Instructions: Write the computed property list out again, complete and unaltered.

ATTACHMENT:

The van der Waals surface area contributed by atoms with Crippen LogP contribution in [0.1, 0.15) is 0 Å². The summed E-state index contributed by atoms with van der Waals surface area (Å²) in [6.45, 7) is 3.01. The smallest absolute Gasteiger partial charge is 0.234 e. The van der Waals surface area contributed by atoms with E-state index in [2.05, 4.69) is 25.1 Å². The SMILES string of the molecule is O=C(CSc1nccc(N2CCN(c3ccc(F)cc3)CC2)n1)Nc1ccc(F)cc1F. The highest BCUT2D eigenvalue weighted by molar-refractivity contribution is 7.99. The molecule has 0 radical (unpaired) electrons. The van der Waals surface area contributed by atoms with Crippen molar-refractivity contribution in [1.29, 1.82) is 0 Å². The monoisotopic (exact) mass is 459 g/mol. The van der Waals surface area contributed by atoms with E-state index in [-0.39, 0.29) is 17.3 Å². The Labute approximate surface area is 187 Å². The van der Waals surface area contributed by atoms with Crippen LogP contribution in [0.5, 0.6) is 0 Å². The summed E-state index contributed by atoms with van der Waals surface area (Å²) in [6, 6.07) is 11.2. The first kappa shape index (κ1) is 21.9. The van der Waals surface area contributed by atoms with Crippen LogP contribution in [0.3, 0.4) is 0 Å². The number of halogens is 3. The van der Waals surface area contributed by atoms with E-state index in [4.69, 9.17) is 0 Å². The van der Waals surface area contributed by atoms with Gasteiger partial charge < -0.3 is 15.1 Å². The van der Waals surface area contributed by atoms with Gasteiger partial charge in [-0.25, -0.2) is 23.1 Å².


The van der Waals surface area contributed by atoms with Crippen LogP contribution in [0.1, 0.15) is 0 Å². The summed E-state index contributed by atoms with van der Waals surface area (Å²) in [6.45, 7) is 3.01. The smallest absolute Gasteiger partial charge is 0.234 e. The van der Waals surface area contributed by atoms with E-state index in [2.05, 4.69) is 25.1 Å². The SMILES string of the molecule is O=C(CSc1nccc(N2CCN(c3ccc(F)cc3)CC2)n1)Nc1ccc(F)cc1F. The highest BCUT2D eigenvalue weighted by molar-refractivity contribution is 7.99. The molecule has 0 radical (unpaired) electrons. The van der Waals surface area contributed by atoms with Crippen molar-refractivity contribution in [1.29, 1.82) is 0 Å². The monoisotopic (exact) mass is 459 g/mol. The van der Waals surface area contributed by atoms with E-state index in [-0.39, 0.29) is 17.3 Å². The Labute approximate surface area is 187 Å². The van der Waals surface area contributed by atoms with Crippen LogP contribution in [0.5, 0.6) is 0 Å². The summed E-state index contributed by atoms with van der Waals surface area (Å²) in [6, 6.07) is 11.2. The first kappa shape index (κ1) is 21.9. The van der Waals surface area contributed by atoms with Crippen LogP contribution in [0.3, 0.4) is 0 Å². The number of halogens is 3. The van der Waals surface area contributed by atoms with E-state index in [4.69, 9.17) is 0 Å². The van der Waals surface area contributed by atoms with Gasteiger partial charge < -0.3 is 15.1 Å². The van der Waals surface area contributed by atoms with Gasteiger partial charge in [-0.25, -0.2) is 23.1 Å².